Neutron stars as fundamental physics laboratories

With a mass of just over that of the Sun squeezed into the radius of a small city, neutron stars involve extreme physics that cannot be probed in terrestrial laboratories. Matter has been compressed beyond nuclear density and the bulk of the star is likely to be in a superfluid state. The star’s magnetic field (which may be immensely strong) is anchored in a superconducting core. We have many exciting ideas but we have to turn to astrophysical observations to test our predictions. This is a messy business, because neutron stars have a complex phenomenology and the different aspects we want to probe are not easily decoupled. In this talk, I will provide an overview of the problem, drawing on a range of observations - from radio to x-rays and gravitational waves. The aim is to summarise the current state of play and provide some hints of what we expect in the future.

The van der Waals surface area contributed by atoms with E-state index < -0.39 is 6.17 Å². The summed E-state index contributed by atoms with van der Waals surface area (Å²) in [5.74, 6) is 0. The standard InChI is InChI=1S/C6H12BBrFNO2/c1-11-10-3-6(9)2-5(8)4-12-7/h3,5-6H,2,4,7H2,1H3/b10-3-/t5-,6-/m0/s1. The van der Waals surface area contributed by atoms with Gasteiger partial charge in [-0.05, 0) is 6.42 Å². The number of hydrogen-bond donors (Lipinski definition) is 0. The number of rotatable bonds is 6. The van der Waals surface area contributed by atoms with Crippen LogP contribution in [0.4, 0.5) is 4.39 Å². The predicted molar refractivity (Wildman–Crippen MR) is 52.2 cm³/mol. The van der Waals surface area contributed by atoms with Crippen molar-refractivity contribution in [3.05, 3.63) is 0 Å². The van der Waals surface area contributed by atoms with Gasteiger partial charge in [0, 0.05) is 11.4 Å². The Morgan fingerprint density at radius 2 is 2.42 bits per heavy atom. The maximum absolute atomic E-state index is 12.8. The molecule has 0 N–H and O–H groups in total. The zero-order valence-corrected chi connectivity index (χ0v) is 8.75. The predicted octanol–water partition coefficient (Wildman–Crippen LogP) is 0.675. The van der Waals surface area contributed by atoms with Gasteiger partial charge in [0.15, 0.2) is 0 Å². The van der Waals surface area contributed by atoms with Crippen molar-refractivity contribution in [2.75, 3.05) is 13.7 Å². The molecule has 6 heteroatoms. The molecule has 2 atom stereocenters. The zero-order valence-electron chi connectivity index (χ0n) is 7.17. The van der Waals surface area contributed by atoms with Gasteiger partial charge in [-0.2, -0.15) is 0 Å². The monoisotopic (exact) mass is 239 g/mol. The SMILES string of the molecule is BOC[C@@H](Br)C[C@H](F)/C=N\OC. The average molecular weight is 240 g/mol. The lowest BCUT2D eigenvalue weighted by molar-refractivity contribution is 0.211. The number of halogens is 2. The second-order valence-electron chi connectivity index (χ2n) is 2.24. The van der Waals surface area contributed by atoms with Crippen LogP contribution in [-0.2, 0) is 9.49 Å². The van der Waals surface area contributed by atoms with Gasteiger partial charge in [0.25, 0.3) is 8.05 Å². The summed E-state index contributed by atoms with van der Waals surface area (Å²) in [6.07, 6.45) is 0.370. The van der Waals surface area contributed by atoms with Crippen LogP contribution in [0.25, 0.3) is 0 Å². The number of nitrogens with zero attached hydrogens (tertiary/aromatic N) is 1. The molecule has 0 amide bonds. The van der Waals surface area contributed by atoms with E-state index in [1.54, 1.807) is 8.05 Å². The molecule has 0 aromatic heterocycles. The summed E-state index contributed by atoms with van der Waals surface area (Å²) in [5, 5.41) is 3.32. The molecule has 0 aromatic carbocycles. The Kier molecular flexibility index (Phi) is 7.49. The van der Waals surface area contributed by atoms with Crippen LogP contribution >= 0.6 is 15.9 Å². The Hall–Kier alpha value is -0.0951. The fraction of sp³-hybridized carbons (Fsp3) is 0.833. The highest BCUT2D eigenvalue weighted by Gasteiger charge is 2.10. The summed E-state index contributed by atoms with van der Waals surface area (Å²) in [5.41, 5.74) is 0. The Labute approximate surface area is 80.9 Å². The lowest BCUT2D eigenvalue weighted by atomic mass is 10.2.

Nils Andersson
KIAA-PKU Auditorium
Renxin Xu
Friday, January 11, 2019 - 4:00pm to 5:00pm